The perils of the stock exchange

Popular is the subject of numerous rumours about a possible takeover by one of the three largest entities (in Spain), which may be seeking to take advantage of its significant decline on the stock exchange. Nevertheless, “the entity complies fully with the (capital) requirements established by the supervisor”, according to an explanation provided by its managers in December, after figures were published showing that it complied with the ECB’s capital requirements.

Despite that, Popular’s share price has decreased by 23% in the last month and is trading at its lowest level for a year. The market value of its shares on the stock exchange amounts to just over €5,000 million, which makes it an attractive bank given its business model, and its significant penetration in the SMEs and retail markets. Popular’s share price is trading at a five year low.

Popular has always refused to participate in any operation in which it would lose control of the merged entity, but it has also admitted that anyone wishing to acquire the bank will have to pay a high premium to the shareholders. Meanwhile, the market is punishing its market capitalisation: Bankinter, which has assets amounting to around €60,000 million, compared with Popular’s €160,000 million, is worth more than Popular on the stock exchange. Bankinter’s market capitalisation amounts to around €5,400 million, i.e. around €400 million higher than Popular’s.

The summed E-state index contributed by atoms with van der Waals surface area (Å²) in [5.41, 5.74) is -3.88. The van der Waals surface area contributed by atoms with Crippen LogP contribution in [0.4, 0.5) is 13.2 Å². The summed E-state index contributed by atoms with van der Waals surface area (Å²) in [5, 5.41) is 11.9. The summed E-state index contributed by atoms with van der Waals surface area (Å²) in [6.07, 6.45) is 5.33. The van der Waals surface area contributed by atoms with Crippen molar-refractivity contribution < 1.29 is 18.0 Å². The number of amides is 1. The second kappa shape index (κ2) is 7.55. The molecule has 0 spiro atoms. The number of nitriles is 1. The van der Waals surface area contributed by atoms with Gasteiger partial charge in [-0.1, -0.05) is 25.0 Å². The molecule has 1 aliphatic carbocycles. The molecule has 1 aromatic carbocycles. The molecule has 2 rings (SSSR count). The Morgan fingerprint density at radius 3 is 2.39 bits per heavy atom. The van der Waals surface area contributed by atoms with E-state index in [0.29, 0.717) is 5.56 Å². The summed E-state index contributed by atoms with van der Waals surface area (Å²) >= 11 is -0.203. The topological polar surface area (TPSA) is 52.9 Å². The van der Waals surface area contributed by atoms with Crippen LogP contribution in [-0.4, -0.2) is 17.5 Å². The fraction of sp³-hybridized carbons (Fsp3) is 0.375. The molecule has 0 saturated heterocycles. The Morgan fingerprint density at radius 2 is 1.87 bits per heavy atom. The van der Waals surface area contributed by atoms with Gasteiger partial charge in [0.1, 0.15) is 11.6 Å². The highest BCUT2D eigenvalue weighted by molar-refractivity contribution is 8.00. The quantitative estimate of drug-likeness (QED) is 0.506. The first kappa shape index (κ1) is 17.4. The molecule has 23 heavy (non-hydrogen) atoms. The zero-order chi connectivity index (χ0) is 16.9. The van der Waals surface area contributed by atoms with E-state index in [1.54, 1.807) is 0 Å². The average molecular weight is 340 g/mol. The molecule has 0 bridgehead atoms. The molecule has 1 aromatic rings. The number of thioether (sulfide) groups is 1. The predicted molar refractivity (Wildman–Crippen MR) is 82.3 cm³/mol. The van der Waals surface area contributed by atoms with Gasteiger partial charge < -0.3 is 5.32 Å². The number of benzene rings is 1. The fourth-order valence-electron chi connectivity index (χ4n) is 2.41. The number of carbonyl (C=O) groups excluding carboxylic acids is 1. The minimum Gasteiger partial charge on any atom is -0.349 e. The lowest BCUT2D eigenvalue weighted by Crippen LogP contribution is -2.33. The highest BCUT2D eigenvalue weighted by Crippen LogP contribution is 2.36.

Original story: El País (by Iñigo de Barrón)

Translation: Carmel Drake

Pimco Urges ECB To Buy Spanish Securitisation Products

14 October 2015 – Expansión

The US investment management company is proposing the creation of a new supra-national entity to acquire securitisation products.

Anniversaries are often a good time to take stock and a year has now passed since the European Central Bank (ECB) announced the launch of its plan to buy securitisation products in the market. The effective acquisitions began in November and so far amount to €13,105 million. Has the effort made by the ECB to support this program been worth it? According to Pimco, the global fixed income giant, the answer is a resounding no.

And not only because the amount acquired so far represents only a tenth of the bond purchase program to date and less than 4% of the public assets, or because the acquisitions have centred on those countries that need the least help in their securitisations markets (Central Europe). All of those factors counts towards to the overall assessment, but Pimco thinks that there is much more to it.